What buyer psychology shifts have you noticed post-pandemic, and how should marketers adapt?
James Smith: It's a confused state now regarding digital versus human engagement. People want the energy of live events again but retain some of the flexibility of remote work. Attention is fractured across more digital channels than ever, yet direct mail that cuts through to the physical world can be very impactful when done strategically.
My advice to marketers is don't get pulled towards every digital shiny new object right now. Go back to fundamentals, and talk to your customers and prospects. Understand their specific journeys. Don't assume their needs based on generic data points. Do they need to level up their knowledge or be spoken to as experts? How can you cut through the noise to deliver what they truly need right now? Test and learn what marketing channels and messages work for your specific audience post-pandemic.
How can marketers determine attribution and quantify marketing impact as tracking gets more difficult?
James Smith: The buyer journey is getting more complicated across more platforms. As third-party cookies go away and Apple limits email tracking, the digital footprint is shrinking. So what will help marketers gain clearer attribution to truly understand ROI? It may get harder before solutions arise. Companies want marketing efficiency quantified, so we need better ways to track the full journey. This will be a big challenge over the next few years - refining attribution models when everything leans towards dark social where the full story is unknown.
What marketing trends are you paying attention to for the next 12-24 months?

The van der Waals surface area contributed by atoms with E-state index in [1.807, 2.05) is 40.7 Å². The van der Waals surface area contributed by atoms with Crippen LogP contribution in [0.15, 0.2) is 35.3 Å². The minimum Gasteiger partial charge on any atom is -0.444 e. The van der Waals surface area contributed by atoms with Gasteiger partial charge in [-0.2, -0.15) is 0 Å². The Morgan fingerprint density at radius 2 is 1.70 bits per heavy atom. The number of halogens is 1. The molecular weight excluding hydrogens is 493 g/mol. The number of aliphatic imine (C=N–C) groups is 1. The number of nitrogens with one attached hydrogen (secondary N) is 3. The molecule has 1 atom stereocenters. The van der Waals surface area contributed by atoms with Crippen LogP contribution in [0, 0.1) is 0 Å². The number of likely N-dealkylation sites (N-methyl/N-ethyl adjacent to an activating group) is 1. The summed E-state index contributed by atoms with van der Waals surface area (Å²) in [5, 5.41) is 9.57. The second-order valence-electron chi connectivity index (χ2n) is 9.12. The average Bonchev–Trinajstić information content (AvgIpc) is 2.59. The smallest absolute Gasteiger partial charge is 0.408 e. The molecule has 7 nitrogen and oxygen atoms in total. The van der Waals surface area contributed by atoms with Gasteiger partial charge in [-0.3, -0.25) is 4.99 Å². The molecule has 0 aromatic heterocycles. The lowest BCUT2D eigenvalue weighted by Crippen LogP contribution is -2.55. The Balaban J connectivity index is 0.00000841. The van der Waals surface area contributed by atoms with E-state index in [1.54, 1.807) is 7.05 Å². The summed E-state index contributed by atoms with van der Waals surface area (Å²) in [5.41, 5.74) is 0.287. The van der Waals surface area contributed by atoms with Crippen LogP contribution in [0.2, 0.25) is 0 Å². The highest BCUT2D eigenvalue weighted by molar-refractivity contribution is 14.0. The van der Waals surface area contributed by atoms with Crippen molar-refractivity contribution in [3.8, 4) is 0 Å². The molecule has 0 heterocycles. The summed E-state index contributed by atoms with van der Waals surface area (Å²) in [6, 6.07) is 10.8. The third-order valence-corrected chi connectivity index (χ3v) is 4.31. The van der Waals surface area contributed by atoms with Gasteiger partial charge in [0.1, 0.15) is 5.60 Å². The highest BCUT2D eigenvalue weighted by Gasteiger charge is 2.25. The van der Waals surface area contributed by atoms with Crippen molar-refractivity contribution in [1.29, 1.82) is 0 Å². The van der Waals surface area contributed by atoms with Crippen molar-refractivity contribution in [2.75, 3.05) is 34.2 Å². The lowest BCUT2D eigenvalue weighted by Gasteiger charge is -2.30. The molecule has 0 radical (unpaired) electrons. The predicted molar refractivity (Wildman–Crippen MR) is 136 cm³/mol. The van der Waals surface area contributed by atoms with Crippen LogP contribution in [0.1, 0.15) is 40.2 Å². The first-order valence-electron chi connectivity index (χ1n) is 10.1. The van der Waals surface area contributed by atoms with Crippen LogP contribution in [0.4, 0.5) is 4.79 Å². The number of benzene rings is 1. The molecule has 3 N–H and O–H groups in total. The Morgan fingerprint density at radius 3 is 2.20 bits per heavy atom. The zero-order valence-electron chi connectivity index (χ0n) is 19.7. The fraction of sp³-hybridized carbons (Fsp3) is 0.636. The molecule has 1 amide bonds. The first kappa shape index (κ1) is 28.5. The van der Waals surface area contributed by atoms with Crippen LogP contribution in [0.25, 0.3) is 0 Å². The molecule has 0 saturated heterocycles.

James Smith: It's hard to predict the next big trend right now. Things like AI and new digital communities are interesting but take time to properly evaluate. I believe going back to fundamentals - truly understanding your customers and their journeys - is critical in this confusing post-pandemic period, rather than chasing generic data points.
Cut through the noise by delivering what your specific audience needs. Test and learn what works for them across channels and messaging. Don't just assume their needs or jump on every shiny new object. Lay a strong foundation first, maximize what you have, and then you can smartly assess emerging tactics when the time is right.
What skills will be most valuable for marketers to develop over the next 5 years?
James Smith: The role of marketing has massively expanded beyond just creating posters and flyers. Data analysis, technology, and legal/compliance knowledge are integral today. I'm fascinated to see what competencies will be most sought after going forward.
Will data science become even more important as we try to quantify impact and refine attribution models? How about customer experience and voice of the customer capabilities? It's an exciting time to be in marketing, though the core purpose remains connecting with audiences.
To drive growth, we need adaptable teams combining creativity, analytical rigour, and customer insight. Cross-functional dexterity will be hugely valuable. It's about attracting and empowering the right blend of talent to accelerate science and business goals.
What's the biggest lesson you've learned over your marketing career?